-I know The Scream is Norway's best known work of art but mass murder seems more than a little inappropriate for parody by The Sunday Times.
-Re-evaluate what the Scream is portraying and what it's actually saying, then take another look at the illustration.
-Erm... please tell me this is a joke? Please.
-I feel pity for a newspaper that thinks it has to make fun of mass murder.
-I understand the cartoon, but the editor made a very bad decision to run with it today.
-As a Norwegian, I am not sure what to feel about this cartoon. I am torn between admiration of the creativity behind it and the unbelievable timing of it. ...I don't feel it is meant as a joke.


The cartoon and full comment thread were sent to me by a Leftist Brazilian friend who said:

This cartoon, published in the Times of London, Murdoch's newspaper also, is stirring controversy. Some find it disrespectful to the moment. I found it all to do with the feeling that I think the Norwegians have now, and we also. The perpetrator says fight Marxist multiculturalism. Why does he hate so much?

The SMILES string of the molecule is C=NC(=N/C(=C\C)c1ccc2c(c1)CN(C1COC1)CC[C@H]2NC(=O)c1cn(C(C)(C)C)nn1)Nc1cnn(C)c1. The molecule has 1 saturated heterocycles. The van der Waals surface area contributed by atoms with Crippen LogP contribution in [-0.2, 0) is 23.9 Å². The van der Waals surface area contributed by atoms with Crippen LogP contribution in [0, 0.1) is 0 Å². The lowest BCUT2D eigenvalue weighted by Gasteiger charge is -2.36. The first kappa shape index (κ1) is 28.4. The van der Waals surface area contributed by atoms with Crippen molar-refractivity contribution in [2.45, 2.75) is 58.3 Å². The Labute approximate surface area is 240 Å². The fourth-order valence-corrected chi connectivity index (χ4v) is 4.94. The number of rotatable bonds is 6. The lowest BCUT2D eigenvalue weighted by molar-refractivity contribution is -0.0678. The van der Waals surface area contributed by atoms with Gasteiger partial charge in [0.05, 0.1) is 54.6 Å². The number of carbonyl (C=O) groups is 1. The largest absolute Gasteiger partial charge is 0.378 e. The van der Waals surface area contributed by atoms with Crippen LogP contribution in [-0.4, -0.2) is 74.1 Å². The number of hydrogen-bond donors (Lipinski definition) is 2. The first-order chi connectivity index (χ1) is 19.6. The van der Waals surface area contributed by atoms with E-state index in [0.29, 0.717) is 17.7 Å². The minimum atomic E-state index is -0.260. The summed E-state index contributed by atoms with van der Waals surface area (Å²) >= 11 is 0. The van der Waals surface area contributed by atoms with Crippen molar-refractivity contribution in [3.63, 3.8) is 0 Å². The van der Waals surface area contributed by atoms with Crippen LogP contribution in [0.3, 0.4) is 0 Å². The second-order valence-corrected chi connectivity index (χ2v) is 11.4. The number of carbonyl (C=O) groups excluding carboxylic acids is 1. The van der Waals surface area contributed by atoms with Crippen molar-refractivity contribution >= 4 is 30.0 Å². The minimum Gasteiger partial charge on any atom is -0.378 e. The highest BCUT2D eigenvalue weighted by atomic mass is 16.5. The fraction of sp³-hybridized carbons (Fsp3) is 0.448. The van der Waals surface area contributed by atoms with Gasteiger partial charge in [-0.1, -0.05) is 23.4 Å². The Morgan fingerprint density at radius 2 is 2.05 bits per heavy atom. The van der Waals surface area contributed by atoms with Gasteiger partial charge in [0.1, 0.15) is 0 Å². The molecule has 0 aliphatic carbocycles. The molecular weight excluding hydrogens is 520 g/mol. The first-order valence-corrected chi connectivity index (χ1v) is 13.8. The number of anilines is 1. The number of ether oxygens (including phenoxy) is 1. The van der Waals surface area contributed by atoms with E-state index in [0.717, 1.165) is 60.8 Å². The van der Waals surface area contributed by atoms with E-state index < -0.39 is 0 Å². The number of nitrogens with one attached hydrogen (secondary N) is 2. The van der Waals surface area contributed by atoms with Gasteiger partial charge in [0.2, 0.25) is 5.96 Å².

I wrote back as follows,

I agree with you. The Scream painting of Munch is an icon of horror. That he was Norwegian, now seems prescient. The painting is deeply expressive of what many feel in this moment. That it was published by a Murdoch enterprise seems irrelevant, and the strong reaction either a misunderstanding of the painting or cheap shot.

The world is in a great shaking. The cause is ecological but the reaction is political -- individual or collective, organized or anarchic, elitist or populist, both the angels and the demons are unleashed. Both civilization and civility are more delicate than we imagine.

Everywhere, there is a rise of partisanship and polarization as institutions can no longer contain the internal contradictions. Ecologically, economically, politically, we are indulging in bubbles and ponzi schemes. When they burst, the mess splatters across the innocent. The first acts come from crazy individuals. They are the early warning signals. We are entering very dangerous times.